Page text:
The Monday Movie – The Princess Bride


This week’s memorable  movie scene comes from the cult classic comedy-adventure The Princess Bride.

The 1987 film, directed by Rob Reiner (who also made the likes of This Is Spinal Tap, Misery, Stand By Me and When Harry Met Sally), was scripted by William Goldman (writer of the scripts for classic movies such as All The President’s Men, Misery, Marathon Man, The Stepford Wives and Butch Cassidy And The Sundance Kid), based on his 1973 novel of the same name.

Good as the film is (and it is very, very good) the novel is even better, and well worth a read.

The central conceit of the book is that Goldman claims to be presenting an abridged version of an older work called The Princess Bride, “A Classic Tale of True Love and High Adventure” by a author called S. Morgenstern from the fictional European country of Florin. Morgenstern’s work is described by Goldman as a satire of the excesses of renaissance-era European royalty and, in his introduction, he bemoans the level of boring detail in the original about Florinese history, politics and social etiquette.

Goldman, therefore, presents what he describes as the “good-parts version” of  the novel, frequently interrupting the abridged narrative with asides about the sections he has omitted. He also inserts (fictionalised) autobiographical comments about his own life, in which he reveals that his Florinese father used to read him the story as a child, leaving out the dull bits, which is what prompted him to write his own abridged version.

The movie retains a similar framing device, with a present-day grandfather (Peter Falk) reading the story to his bored grandson (former The Wonder Years star Fred Savage), who is stuck in his sickbed. Initially sceptical about the romantic nature of the story, the boy is gradually won over both by the story and his grandfather, who he had previously found embarrassing and a bit annoying.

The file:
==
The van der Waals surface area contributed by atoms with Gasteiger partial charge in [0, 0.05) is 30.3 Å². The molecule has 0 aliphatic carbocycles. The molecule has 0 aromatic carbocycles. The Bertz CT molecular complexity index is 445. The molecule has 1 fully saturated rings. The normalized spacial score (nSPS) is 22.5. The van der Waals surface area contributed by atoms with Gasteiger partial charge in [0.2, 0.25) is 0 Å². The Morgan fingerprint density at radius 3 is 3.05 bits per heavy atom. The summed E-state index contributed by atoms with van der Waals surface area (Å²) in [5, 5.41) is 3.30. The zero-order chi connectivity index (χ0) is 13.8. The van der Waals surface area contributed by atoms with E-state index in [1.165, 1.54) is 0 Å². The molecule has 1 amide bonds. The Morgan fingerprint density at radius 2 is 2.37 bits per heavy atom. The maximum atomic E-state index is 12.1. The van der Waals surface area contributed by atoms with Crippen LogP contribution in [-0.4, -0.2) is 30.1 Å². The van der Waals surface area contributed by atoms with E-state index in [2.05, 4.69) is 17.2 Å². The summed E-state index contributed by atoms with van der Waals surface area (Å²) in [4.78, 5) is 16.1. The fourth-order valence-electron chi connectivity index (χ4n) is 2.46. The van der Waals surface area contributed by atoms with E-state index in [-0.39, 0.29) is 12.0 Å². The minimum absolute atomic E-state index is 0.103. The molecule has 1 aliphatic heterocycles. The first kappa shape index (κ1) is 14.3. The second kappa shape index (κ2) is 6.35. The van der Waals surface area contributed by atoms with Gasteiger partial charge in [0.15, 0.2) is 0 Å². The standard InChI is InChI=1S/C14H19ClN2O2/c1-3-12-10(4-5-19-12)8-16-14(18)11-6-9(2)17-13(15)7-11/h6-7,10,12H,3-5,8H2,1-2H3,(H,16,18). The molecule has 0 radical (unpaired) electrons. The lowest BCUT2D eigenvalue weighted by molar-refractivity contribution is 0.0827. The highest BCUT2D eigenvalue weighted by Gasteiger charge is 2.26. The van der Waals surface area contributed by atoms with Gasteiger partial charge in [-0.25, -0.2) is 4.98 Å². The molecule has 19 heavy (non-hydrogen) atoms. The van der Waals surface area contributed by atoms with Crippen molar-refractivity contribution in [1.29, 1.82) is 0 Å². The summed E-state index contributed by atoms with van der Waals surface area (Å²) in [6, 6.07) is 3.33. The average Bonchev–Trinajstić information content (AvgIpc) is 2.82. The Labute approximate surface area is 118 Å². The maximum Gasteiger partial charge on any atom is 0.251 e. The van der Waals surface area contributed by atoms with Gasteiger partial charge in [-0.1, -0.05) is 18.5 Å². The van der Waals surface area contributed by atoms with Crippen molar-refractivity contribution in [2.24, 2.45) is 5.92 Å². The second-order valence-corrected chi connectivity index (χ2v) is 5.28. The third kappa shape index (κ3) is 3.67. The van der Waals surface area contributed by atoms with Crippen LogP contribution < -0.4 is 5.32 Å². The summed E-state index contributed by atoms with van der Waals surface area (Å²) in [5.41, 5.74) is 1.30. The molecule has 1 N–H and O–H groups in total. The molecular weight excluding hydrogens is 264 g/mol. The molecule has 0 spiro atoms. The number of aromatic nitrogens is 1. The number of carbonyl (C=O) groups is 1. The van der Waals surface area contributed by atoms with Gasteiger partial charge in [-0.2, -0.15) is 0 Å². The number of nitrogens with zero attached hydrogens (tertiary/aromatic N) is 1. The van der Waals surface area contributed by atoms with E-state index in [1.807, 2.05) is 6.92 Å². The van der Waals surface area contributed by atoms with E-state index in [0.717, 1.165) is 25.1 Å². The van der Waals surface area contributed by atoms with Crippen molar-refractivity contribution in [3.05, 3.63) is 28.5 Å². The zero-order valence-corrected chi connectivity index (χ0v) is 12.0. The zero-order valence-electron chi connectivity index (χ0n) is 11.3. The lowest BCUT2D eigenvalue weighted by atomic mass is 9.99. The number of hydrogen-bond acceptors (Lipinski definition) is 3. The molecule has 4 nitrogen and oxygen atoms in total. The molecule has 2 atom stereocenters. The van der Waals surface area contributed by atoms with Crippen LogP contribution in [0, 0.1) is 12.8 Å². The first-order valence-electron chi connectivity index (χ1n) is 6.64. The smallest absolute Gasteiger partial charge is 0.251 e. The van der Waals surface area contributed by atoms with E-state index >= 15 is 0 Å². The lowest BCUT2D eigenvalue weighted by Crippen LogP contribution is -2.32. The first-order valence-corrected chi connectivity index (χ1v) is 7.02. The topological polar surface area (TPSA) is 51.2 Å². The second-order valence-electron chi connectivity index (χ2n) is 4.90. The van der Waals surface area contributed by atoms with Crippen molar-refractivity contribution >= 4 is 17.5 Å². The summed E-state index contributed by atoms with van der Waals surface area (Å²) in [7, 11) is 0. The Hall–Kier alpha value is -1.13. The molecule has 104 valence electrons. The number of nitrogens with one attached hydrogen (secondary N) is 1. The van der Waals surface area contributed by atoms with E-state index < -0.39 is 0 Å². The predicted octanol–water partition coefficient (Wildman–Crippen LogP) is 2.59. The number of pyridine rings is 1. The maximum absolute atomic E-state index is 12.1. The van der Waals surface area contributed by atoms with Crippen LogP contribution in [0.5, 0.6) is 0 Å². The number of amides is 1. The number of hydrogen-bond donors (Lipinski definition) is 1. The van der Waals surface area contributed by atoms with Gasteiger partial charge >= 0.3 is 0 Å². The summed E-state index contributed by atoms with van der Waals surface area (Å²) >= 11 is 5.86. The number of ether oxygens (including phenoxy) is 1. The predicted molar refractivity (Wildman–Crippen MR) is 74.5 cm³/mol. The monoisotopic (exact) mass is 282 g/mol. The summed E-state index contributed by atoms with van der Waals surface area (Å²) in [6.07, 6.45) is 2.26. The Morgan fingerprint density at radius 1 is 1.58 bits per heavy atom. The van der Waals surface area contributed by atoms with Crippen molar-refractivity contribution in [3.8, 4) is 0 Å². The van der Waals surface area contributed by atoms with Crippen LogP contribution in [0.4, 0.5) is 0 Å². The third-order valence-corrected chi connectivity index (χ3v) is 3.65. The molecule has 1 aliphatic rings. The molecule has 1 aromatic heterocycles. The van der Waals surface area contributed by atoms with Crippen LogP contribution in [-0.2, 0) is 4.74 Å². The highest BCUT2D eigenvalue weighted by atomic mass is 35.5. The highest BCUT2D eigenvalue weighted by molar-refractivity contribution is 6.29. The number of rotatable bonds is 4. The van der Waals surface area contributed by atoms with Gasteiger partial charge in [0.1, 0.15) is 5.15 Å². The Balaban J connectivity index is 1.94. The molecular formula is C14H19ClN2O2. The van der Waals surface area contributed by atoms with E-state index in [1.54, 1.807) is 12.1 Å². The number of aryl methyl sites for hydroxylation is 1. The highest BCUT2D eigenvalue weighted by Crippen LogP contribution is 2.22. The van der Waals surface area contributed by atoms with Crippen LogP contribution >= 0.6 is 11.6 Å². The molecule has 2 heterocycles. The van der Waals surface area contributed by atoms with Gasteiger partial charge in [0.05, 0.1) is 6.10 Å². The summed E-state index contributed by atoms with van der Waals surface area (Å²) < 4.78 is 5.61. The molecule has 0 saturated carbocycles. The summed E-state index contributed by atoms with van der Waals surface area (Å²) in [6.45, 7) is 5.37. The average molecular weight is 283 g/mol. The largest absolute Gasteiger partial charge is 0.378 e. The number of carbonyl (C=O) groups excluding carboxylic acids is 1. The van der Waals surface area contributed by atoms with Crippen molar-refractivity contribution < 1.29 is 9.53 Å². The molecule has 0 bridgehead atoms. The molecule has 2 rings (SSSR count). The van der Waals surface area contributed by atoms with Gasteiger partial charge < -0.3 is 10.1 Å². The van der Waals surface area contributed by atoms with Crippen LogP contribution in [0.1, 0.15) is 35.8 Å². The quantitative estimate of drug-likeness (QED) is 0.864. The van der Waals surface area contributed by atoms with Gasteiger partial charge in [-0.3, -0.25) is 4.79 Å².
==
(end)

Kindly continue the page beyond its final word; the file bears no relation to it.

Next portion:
The story itself is about a farmhand called Westley (Cary Elwes) who falls in love with beautiful but spoiled farm-owner’s daughter, Buttercup (Robin Wright).

Believing Westley dead when she hears his ship was attacked by pirates after he leaves to seek his fortune so that he may marry her, Buttercup becomes betrothed to a Prince and is then kidnapped by his enemies, apparently as part of a conflict with the neighbouring country of Guilder.

That’s where the scene below fits in the story, as the mysterious, masked Dread Pirate Roberts pursues the three kidnappers to take Buttercup from them for his own, unknown ends. Having defeated two of them – a giant called Fezzik (Andre The Giant) and master swordsman Inigo Montoya (Mandy Patinkin) – he catches up with the third, a Sicilian called Vizzini (Wallace Shawn), an arrogant, evil, self-styled criminal mastermind who is waiting for him.

In the confrontation that follows, one of them falls victim to one of the classic blunders, the most famous of which, we learn, is never get involved in a land war in Asia (the book, remember, was written in 1973)…

The Princess Bride is a great film (the star-studded cast also includes the likes of Peter Cook, Billy Crystal, Christopher Guest, Carol Kane and Mel Smith) from an even greater book. I highly recommend them both. Enjoy!

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